I mean, not that beautiful is a requirement, but it's nice to be able to think it's a possibility.

Melocactus azureus.

I just liked this one. I'm not sure why I didn't buy it; it may be that I thought I had too many bluish cacti at home already (Pilosocereus pachycladus, Cereus peruvianus, the one that may or may not be Browningia hertlingiana, Leuchtenbergia principis). Kind of regretting the choice, now that I re-examine the picture.

Next up, plants I didn't buy at the ex-job:

Begonia 'Soli-Mutata.'

I maybe should have asked for some leaf cuttings, to take home and propagate. I couldn't have afforded the whole plant, but I'm reasonably confident in my ability to start new plants from leaves, which is way cheaper.

Begonias and I don't get along amazingly well, but it might have been worth a try. The texture on those leaves is pretty cool.

Selaginella flabellata.

No spikemosses or clubmosses ever, at least not in an extra-terrarial sense. This one isn't even especially pretty, though it kind of looks like a piece of arborvitae (Thuja spp.) or something, which is interesting. The common name, according to the tag, was "cypress fern," which pleases me, because it's another instance of a common name where all parts of the name are technically wrong. It's not a fern, it's not a cypress.

Zygonisia Cynosure 'Blue Birds.'

I don't normally include orchids in the walkaway posts, both because orchids usually get their own posts and because they usually don't count as walkaways: most of the time, they're far enough out of my price range that I can't ever even be especially tempted.

I wasn't especially tempted by this one either, although: I'm told that this was the only plant from the most recent shipment of stuff that WCW purchased, I haven't seen it before, or even anything terribly similar (Zygonisia is a cross between Aganisia and Zygopetalum, and I've seen Zygoneria, which is a cross between Neogardneria and Zygopetalum. So I can say I've seen a relative, maybe.), and the pot was small (4" / 10 cm), which briefly gave me hope that it might be more affordable. (Sadly, no: $35.)

That said, I took more pictures than just the above, so as long as we're here anyway, we may as well stop and look at them:

Okay. Now on to Wallace's, in Bettendorf, IA.

Pilea microphylla 'Pink.'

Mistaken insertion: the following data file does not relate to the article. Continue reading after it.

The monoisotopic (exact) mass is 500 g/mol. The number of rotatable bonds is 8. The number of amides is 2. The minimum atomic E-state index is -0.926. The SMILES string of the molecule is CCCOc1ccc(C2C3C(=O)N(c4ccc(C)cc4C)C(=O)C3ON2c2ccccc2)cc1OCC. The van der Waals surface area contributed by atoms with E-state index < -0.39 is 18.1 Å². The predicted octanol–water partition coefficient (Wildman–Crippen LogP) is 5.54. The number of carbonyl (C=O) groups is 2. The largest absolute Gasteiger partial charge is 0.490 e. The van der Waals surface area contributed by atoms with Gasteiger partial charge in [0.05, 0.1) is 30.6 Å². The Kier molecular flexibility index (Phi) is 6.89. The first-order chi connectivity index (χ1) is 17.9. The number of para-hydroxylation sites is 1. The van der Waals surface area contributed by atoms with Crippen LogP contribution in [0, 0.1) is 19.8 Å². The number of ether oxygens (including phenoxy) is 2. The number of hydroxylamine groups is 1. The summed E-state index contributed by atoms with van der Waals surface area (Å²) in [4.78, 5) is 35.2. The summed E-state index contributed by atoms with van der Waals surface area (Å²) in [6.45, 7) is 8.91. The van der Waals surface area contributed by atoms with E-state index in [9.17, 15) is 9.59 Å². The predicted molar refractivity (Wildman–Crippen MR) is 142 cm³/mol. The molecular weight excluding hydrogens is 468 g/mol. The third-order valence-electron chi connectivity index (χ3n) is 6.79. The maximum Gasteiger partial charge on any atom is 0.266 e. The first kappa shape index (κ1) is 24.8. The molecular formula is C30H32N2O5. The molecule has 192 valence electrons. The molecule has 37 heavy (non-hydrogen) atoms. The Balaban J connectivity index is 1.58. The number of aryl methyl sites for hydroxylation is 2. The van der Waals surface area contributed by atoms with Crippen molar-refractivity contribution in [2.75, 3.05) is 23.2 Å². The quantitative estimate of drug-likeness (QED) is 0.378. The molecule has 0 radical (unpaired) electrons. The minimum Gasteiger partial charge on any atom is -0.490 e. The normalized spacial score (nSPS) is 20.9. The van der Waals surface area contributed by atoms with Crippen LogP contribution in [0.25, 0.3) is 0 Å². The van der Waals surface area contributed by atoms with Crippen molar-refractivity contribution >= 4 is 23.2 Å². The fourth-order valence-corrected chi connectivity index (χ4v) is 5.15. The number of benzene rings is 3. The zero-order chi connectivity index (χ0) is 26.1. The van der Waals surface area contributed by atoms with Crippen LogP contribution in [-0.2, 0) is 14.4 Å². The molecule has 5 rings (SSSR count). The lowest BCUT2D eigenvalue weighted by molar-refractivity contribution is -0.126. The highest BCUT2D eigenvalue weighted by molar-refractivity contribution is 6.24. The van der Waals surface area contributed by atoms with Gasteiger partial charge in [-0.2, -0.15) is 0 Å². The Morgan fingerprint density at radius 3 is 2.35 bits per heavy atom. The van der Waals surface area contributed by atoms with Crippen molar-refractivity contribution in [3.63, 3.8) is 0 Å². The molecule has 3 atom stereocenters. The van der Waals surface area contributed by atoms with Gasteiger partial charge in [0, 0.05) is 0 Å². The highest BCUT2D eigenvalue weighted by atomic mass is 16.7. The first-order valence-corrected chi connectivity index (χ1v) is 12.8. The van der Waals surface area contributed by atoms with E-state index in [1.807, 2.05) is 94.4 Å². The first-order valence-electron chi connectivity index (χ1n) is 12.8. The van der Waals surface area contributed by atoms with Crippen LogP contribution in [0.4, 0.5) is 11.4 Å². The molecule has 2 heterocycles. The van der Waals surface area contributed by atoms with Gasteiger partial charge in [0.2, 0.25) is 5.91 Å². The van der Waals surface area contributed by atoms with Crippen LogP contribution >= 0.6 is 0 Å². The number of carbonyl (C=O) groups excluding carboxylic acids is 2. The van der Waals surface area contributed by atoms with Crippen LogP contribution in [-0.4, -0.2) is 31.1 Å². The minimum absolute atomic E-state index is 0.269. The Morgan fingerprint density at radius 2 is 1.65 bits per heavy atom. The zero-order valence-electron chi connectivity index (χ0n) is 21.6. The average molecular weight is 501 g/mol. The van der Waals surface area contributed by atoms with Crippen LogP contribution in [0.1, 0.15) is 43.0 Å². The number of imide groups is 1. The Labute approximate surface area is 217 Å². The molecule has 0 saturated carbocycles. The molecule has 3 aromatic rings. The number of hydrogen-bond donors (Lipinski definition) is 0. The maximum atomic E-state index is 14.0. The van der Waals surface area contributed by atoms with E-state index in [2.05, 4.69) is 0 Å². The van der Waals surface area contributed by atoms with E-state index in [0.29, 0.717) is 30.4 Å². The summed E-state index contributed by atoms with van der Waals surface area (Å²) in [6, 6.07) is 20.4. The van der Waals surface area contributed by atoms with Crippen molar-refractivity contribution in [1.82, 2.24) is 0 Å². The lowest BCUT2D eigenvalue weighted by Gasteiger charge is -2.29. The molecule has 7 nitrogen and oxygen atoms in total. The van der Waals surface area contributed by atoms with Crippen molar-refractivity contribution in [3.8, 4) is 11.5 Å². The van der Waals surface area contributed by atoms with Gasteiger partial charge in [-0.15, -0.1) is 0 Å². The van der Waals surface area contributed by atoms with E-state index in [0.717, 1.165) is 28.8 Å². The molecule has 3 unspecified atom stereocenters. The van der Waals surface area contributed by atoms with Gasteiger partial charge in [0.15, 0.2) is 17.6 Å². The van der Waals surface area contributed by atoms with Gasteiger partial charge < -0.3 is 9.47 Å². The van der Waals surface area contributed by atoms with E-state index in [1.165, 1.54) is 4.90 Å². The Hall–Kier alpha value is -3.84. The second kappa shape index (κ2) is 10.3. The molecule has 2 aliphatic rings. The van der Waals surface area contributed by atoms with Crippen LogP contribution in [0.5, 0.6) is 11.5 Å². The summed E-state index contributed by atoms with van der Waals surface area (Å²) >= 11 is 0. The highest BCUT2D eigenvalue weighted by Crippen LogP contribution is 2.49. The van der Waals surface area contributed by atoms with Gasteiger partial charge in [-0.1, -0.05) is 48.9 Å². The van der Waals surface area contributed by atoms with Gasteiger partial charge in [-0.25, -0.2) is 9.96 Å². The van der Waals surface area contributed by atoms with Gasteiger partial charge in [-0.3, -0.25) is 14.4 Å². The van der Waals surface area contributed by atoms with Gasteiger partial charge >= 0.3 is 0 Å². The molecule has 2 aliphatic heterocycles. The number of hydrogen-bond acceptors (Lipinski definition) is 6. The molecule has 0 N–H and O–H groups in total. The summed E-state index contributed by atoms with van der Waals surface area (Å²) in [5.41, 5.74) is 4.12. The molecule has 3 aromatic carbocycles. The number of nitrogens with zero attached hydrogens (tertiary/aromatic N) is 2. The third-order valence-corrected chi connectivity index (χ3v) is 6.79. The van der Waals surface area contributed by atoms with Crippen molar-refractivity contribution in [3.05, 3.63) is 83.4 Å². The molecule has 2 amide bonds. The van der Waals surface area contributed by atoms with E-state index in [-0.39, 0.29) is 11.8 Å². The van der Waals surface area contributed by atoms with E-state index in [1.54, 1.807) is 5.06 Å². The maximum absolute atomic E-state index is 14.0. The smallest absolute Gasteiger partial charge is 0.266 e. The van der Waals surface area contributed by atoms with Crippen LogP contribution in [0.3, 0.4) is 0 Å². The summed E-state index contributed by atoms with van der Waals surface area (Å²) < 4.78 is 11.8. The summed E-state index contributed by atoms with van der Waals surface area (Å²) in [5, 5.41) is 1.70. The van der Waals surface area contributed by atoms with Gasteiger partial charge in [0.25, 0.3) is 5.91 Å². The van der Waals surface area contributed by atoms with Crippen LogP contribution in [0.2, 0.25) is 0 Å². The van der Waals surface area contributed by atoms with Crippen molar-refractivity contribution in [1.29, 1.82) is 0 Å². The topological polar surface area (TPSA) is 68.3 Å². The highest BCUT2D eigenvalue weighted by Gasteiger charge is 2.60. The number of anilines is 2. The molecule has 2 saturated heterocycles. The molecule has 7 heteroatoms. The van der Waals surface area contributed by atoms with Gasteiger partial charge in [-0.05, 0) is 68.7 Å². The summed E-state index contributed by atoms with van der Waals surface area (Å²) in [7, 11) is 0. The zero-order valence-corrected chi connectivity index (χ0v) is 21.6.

When I first saw this, I thought it was kind of neat. It's at least something I'd never seen before, and hadn't even imagined, so points there. And it was cheap ($5), and belongs to a genus I generally find congenial.

But then there's the part where it's, you know, kind of ugly. While I was looking around, at one point a mother and son (who looked about 10-13) came by, and the mother was talking to someone on the phone. She told the son to hurry up and pick something out for his grandmother so they could go, and then she went back to talking on her cell phone. He started reaching for this plant, which she noticed. She stopped her conversation long enough to tell him, in a what's-wrong-with-you tone, Not that one! What are you thinking? That looks half dead.

I couldn't help it. I laughed. She was right! It looks way better close up than it does from a distance, and despite the name, it's more sort of an ivory than a pink. Maybe for a small terrarium, though.

Aglaonema 'Cutlass.'

This was a serious temptation. Not that I don't already have a lot of Aglaonemas, but I like the look of this. They had a couple other Aglaonema varieties that I hadn't seen before ('Juliette' and 'Mystic Marble'), which were both sort of like what you'd get if you averaged 'Maria' and 'Jubilee:' just your basic Aglaonema with medium sized, elliptical leaves patterned in dark green and silver. Technically I hadn't seen them before, but I'd still seen them before, you know? 'Cutlass' I like, though: I've seen a few Ags with long, narrow leaves, but nothing this extreme. Perhaps we'll run into one another again someday.

Adiantum sp.

Not a serious temptation -- what am I, crazy? -- but I thought the Adiantum was worth noting. As far as I can remember, this is the first one I've seen for sale anywhere in, literally, years. I miss things, and forget things, so maybe I've missed or forgotten a maidenhair fern here or there too, but still. You don't see Adiantum around. This is maybe because as soon as someone ships them here, they wither, brown, and turn to dust. Just guessing.

Anyway. What about yourself? Anything cool you've passed up lately? Or anything dull, even: we don't judge, here at PATSP.3


1 (Not a particularly good word, but the best I could come up with.)
2 Etiolated: describes plants with thin, stretched-looking, and pale new growth, caused by insufficient light. Though they may produce normal-sized new growth if moved to a better location, the old growth won't bulk up to match.
3 Not technically true, but tell me anyway. I'll be nice.